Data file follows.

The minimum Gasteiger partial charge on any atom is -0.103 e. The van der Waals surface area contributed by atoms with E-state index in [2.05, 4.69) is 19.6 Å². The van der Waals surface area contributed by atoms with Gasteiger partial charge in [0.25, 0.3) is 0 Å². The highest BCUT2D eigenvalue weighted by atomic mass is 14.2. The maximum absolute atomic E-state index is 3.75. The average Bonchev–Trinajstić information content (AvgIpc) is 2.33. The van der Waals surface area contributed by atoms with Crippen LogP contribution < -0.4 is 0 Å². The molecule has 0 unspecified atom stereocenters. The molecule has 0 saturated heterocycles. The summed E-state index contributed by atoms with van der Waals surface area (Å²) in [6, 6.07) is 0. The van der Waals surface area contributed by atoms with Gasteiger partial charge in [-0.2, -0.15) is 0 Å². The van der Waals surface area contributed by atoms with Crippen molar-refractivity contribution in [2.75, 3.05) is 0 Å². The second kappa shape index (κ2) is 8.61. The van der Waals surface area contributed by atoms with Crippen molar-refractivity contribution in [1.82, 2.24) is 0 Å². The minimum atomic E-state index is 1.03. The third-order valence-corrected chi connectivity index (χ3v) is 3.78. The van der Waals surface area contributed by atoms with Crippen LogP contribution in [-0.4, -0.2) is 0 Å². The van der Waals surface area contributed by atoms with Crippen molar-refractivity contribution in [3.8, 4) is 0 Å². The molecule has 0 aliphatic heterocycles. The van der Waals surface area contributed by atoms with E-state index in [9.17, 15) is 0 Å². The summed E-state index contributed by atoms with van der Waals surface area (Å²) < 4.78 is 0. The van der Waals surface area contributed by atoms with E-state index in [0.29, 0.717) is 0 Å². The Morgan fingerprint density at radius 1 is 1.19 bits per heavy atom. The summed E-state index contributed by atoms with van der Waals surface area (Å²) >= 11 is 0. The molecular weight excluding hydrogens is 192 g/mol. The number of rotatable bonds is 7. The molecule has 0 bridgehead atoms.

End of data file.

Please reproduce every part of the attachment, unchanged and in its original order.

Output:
The minimum Gasteiger partial charge on any atom is -0.103 e. The van der Waals surface area contributed by atoms with E-state index in [2.05, 4.69) is 19.6 Å². The van der Waals surface area contributed by atoms with Gasteiger partial charge in [0.25, 0.3) is 0 Å². The highest BCUT2D eigenvalue weighted by atomic mass is 14.2. The maximum absolute atomic E-state index is 3.75. The average Bonchev–Trinajstić information content (AvgIpc) is 2.33. The van der Waals surface area contributed by atoms with Crippen LogP contribution < -0.4 is 0 Å². The molecule has 0 unspecified atom stereocenters. The molecule has 0 saturated heterocycles. The summed E-state index contributed by atoms with van der Waals surface area (Å²) in [6, 6.07) is 0. The van der Waals surface area contributed by atoms with Gasteiger partial charge in [-0.2, -0.15) is 0 Å². The van der Waals surface area contributed by atoms with Crippen molar-refractivity contribution in [2.75, 3.05) is 0 Å². The second kappa shape index (κ2) is 8.61. The van der Waals surface area contributed by atoms with Crippen molar-refractivity contribution in [1.82, 2.24) is 0 Å². The minimum atomic E-state index is 1.03. The third-order valence-corrected chi connectivity index (χ3v) is 3.78. The van der Waals surface area contributed by atoms with Crippen LogP contribution in [-0.4, -0.2) is 0 Å². The van der Waals surface area contributed by atoms with Crippen molar-refractivity contribution in [3.8, 4) is 0 Å². The molecule has 0 aliphatic heterocycles. The van der Waals surface area contributed by atoms with E-state index in [9.17, 15) is 0 Å². The summed E-state index contributed by atoms with van der Waals surface area (Å²) < 4.78 is 0. The van der Waals surface area contributed by atoms with E-state index in [0.29, 0.717) is 0 Å². The Morgan fingerprint density at radius 1 is 1.19 bits per heavy atom. The summed E-state index contributed by atoms with van der Waals surface area (Å²) >= 11 is 0. The molecular weight excluding hydrogens is 192 g/mol. The number of rotatable bonds is 7. The molecule has 0 bridgehead atoms.